As we prepare to watch history made and distorted once again, a few facts from history come in handy.
The topic is the Supreme Court. Until Mitch McConnell, Republican leader of the Senate, invented his latest precedent with his refusal to even hold hearings on the nominee of President Obama, this was not part of our history.
McConnell argued, and he had the votes to back up his argument, that the selection should not take place in an election year and certainly should not be made by a lame duck president.
In fact, a dozen presidents have filled vacancies on the high court in an election year. Both presidents and senators understood their duties as enshrined in the Constitution and carried them out.
The list is impressive for several reasons. Lincoln did it as did Wilson and Hoover and Roosevelt. Even more telling are the first two names on the list, George Washington and Thomas Jefferson, answering that question so often involved in high court cases — what would the founding fathers think? We know not only what they thought but what they did. All disagreed with McConnell.
John Adams was a true lame duck in 1801, having lost the election the previous fall to Thomas Jefferson and waiting until the swearing-in of the new president which back then did not take place until March.
Yet in January 1801, he had a vacancy to fill and made a nomination; the Senate considered the nomination and confirmed the nominee, John Marshall, the longest-serving Chief Justice and one of the most important voices on the court in our history.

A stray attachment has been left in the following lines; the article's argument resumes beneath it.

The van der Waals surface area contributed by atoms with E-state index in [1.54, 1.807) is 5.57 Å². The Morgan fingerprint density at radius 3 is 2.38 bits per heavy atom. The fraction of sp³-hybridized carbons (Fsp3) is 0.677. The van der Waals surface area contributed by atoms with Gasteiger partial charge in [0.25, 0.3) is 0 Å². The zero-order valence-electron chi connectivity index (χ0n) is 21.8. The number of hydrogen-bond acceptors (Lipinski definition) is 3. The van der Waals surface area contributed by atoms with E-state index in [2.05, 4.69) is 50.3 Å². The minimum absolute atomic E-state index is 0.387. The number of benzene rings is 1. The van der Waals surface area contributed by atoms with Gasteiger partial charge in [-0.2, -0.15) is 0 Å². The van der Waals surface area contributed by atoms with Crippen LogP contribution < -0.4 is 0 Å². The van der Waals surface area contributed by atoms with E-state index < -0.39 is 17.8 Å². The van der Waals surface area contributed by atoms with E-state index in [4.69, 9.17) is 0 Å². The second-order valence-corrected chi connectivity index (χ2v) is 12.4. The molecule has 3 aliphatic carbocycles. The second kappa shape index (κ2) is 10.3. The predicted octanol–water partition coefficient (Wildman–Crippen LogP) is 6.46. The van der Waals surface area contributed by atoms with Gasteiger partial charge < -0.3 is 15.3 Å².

Now, McConnell is in a hurry to have a nominee named and approved in the next few months, accelerating a process that even without all of the misleading rhetoric and distorted history would normally linger into the late fall.
Democrats would love to delay this as long as possible but there appears to be little that they can do since Republicans in the Senate ended the filibuster for these nominees after it served them so well for so long when they were out of power and blocked anything and everything they could.
Once again we are hearing echoes of the Biden rule, a reference to a speech by then-Sen. Joe Biden who said that the Senate should be suspicious of any high court retirements in the months before an election and in such a case only approve those with bipartisan backing.
There was no Biden rule. Obama was not a lame duck. President Trump has every right to nominate someone as soon as he wishes but there is no precedent for speeding up the consideration.
There are considerations that go beyond politics. The Mueller investigation into the 2016 election and Trump’s role is still going on and conflicts arising from it are likely to end up before the Supreme Court. Since McConnell was willing to let the court operate with eight justices for several months in 2016, it would not hurt to leave the vacancy until we know what Mueller has found, what charges emerge and what the legal status and vulnerability of the president is.